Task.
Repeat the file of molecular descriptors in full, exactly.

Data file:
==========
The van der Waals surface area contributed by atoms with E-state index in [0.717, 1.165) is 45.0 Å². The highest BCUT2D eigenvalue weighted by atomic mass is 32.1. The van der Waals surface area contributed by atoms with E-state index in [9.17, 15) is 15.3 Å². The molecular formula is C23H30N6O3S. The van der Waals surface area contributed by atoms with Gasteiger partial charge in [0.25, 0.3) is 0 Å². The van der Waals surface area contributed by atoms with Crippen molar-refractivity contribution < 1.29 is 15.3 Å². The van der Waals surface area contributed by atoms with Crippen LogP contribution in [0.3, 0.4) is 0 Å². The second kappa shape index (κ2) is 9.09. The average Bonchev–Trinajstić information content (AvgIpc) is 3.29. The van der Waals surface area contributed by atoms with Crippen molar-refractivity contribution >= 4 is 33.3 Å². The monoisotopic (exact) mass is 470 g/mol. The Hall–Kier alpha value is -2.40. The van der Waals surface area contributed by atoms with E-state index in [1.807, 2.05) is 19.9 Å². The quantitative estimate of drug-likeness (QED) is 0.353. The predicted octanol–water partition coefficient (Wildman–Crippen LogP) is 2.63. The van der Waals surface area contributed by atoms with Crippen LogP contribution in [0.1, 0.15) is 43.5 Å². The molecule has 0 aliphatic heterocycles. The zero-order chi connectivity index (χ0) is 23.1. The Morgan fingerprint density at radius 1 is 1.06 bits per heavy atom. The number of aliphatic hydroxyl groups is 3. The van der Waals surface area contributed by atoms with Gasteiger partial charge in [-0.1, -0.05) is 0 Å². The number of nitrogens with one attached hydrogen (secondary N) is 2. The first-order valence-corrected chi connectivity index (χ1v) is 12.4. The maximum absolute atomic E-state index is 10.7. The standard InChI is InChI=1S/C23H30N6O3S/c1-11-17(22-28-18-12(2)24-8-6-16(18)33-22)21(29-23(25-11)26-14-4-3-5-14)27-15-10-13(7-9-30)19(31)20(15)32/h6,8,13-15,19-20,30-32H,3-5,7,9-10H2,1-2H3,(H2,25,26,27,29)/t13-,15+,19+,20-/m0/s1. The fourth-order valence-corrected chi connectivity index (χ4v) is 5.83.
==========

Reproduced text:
The van der Waals surface area contributed by atoms with E-state index in [0.717, 1.165) is 45.0 Å². The highest BCUT2D eigenvalue weighted by atomic mass is 32.1. The van der Waals surface area contributed by atoms with E-state index in [9.17, 15) is 15.3 Å². The molecular formula is C23H30N6O3S. The van der Waals surface area contributed by atoms with Gasteiger partial charge in [0.25, 0.3) is 0 Å². The van der Waals surface area contributed by atoms with Crippen molar-refractivity contribution < 1.29 is 15.3 Å². The van der Waals surface area contributed by atoms with Crippen LogP contribution in [0.3, 0.4) is 0 Å². The second kappa shape index (κ2) is 9.09. The average Bonchev–Trinajstić information content (AvgIpc) is 3.29. The van der Waals surface area contributed by atoms with Crippen molar-refractivity contribution >= 4 is 33.3 Å². The monoisotopic (exact) mass is 470 g/mol. The Hall–Kier alpha value is -2.40. The van der Waals surface area contributed by atoms with E-state index in [1.807, 2.05) is 19.9 Å². The quantitative estimate of drug-likeness (QED) is 0.353. The predicted octanol–water partition coefficient (Wildman–Crippen LogP) is 2.63. The van der Waals surface area contributed by atoms with Crippen LogP contribution in [0.1, 0.15) is 43.5 Å². The molecule has 0 aliphatic heterocycles. The zero-order chi connectivity index (χ0) is 23.1. The Morgan fingerprint density at radius 1 is 1.06 bits per heavy atom. The number of aliphatic hydroxyl groups is 3. The van der Waals surface area contributed by atoms with Gasteiger partial charge in [-0.1, -0.05) is 0 Å². The number of nitrogens with one attached hydrogen (secondary N) is 2. The first-order valence-corrected chi connectivity index (χ1v) is 12.4. The maximum absolute atomic E-state index is 10.7. The standard InChI is InChI=1S/C23H30N6O3S/c1-11-17(22-28-18-12(2)24-8-6-16(18)33-22)21(29-23(25-11)26-14-4-3-5-14)27-15-10-13(7-9-30)19(31)20(15)32/h6,8,13-15,19-20,30-32H,3-5,7,9-10H2,1-2H3,(H2,25,26,27,29)/t13-,15+,19+,20-/m0/s1. The fourth-order valence-corrected chi connectivity index (χ4v) is 5.83.